Website     About     Members    Programs     News     Gallery     Resources     History
NCWBA Member Organizations


Alabama State Bar Women's Section

Mobile Bar Association Women Lawyers 


Arizona Women Lawyers Association 


California Women Lawyers 

Santa Barbara Women Lawyers

Women Lawyers Association of Los Angeles 

Women Lawyers of Alameda County

Women Lawyers of Sacramento 


Colorado Women's Bar Association 

District of Columbia

Women's Bar Association of the District of Columbia 



Georgia Association of Black Women Attorneys 

Georgia Association for Women Lawyers 


Hawaii Women Lawyers 


Women's Bar Association of Illinois 



Kansas Women Attorneys Association  

Wichita Women Attorneys Association 


Women Lawyers Association of Jefferson County 


Association for Women Attorneys (New Orleans) 


Maine State Bar Women's Law Section 


Women's Bar Association of Maryland 


Women's Bar Association of Massachusetts 


Women Lawyers Association of Michigan 


Minnesota Women Lawyers 


Mississippi Women Lawyers Association 

Metro Jackson Black Women Lawyers Association


Association for Women Lawyers of Greater Kansas City 

New Hampshire

New Hampshire Women's Bar Association 

New Jersey

New Jersey Women Lawyers Association 

New Mexico

New Mexico Women's Bar Association 

New York

Women's Bar Association of the State of New York 

New York Women's Bar Association 

North Carolina

North Carolina Association of Women Attorneys 


Oregon Women Lawyers 

Oregon Women Lawyers Foundation 

Rhode Island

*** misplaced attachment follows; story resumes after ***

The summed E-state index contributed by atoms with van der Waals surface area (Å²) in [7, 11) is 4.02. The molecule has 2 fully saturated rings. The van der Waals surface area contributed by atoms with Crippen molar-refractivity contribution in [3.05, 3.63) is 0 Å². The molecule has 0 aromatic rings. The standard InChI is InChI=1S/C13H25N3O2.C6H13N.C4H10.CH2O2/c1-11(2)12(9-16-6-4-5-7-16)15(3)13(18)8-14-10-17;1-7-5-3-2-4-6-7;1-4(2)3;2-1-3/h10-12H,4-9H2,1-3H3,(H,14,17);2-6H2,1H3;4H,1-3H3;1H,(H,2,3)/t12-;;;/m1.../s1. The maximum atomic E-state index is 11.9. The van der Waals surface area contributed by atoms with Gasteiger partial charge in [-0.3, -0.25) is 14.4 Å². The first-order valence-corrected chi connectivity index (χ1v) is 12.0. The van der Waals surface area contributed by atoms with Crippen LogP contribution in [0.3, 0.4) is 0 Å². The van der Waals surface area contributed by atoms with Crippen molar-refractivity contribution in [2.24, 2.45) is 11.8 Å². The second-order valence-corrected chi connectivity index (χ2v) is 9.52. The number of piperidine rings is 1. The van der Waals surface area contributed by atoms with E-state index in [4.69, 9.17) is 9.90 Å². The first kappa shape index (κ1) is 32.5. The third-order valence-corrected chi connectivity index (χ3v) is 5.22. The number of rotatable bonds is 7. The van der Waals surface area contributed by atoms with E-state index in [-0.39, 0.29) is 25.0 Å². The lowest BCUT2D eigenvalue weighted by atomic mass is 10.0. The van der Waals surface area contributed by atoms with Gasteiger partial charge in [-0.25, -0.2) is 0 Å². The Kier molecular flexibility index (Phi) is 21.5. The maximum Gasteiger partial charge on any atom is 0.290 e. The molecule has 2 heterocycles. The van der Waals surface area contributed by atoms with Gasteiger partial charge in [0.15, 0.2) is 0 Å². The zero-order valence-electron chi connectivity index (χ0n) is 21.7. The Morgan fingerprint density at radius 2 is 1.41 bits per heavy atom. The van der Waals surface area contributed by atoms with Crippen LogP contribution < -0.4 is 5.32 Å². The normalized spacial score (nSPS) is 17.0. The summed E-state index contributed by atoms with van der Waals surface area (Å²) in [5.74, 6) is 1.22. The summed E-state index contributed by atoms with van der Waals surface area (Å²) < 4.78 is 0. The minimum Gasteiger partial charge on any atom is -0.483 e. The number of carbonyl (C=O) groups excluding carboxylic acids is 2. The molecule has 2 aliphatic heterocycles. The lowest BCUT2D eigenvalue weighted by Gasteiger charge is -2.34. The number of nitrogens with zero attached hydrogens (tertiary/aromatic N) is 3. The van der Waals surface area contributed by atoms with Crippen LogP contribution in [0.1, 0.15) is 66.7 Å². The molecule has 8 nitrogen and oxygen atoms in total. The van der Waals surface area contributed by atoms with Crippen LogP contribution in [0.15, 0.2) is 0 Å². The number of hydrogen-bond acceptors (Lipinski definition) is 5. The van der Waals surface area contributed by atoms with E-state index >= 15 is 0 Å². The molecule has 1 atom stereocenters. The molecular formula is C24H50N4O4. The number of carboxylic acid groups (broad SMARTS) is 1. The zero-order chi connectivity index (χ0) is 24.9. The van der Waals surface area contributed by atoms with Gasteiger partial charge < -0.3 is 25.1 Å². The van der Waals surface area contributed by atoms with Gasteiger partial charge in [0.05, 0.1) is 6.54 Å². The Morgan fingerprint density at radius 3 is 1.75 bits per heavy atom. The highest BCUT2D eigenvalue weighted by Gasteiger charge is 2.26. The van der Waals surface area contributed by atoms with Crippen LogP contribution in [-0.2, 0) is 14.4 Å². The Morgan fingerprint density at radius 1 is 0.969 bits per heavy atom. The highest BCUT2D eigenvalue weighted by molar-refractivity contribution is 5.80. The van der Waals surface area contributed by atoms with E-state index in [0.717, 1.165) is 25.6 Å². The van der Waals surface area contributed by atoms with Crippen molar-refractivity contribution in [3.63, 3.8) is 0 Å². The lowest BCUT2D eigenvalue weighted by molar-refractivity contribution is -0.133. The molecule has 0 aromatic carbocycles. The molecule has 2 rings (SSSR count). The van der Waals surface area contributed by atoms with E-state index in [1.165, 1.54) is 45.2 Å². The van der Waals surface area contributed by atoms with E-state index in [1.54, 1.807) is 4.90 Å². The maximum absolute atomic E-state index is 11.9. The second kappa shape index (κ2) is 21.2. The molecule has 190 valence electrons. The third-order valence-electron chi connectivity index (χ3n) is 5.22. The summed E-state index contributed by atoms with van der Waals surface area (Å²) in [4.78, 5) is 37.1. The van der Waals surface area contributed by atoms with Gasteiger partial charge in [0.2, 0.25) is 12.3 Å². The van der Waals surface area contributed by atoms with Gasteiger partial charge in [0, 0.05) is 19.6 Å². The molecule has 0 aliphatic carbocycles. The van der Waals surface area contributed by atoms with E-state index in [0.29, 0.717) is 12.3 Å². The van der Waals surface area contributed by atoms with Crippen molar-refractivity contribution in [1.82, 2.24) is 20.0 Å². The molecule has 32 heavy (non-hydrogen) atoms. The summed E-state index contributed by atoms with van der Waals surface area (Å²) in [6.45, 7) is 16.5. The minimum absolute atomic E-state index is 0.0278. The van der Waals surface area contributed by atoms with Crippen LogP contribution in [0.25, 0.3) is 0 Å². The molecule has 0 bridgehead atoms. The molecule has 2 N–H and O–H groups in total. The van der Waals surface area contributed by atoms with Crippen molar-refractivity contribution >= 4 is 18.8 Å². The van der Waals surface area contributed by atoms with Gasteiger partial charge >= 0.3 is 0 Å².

Rhode Island Women's Bar Association 

South Carolina

South Carolina Women Lawyers Association 



Texas Women Lawyers 

Bexar County Women's Bar Association & Foundation 

Dallas Women Lawyers Association
El Paso Women's Bar Association 


Women Lawyers of  Utah 


Virginia Women Attorneys Association


Washington Women 


West Virginia 


National Organizations

Military Spouse JD Network 

Ms. JD

Canadian Bar Association Women Lawyers Forum 


Need a membership form or want more information about membership? 

2019-2020 NCWBA Officers and Board

Jeanne Marie Clavere
Seattle, WA
Nicolette Zachary
Bloomfield Hills, MI
Vice President-Fundraising and Strategic Partnering
Shiloh D. Theberge
Portland, ME 
Vice President-Membership
Sheila Willis
Columbia, SC
Vice President-Finance  
Elizabeth Bryson
New York, NY
Lindsey Savage
Mandeville, LA
Patricia M. Scaglia
Independence, MO
Immediate Past President
Angel Zimmerman
Topeka, KS
ABA Delegate
Marjorie O'Connell
Washington, DC
ABA CWP Liaison
Amanda Green Alexander
Jackson, MS

Teresa M. Beck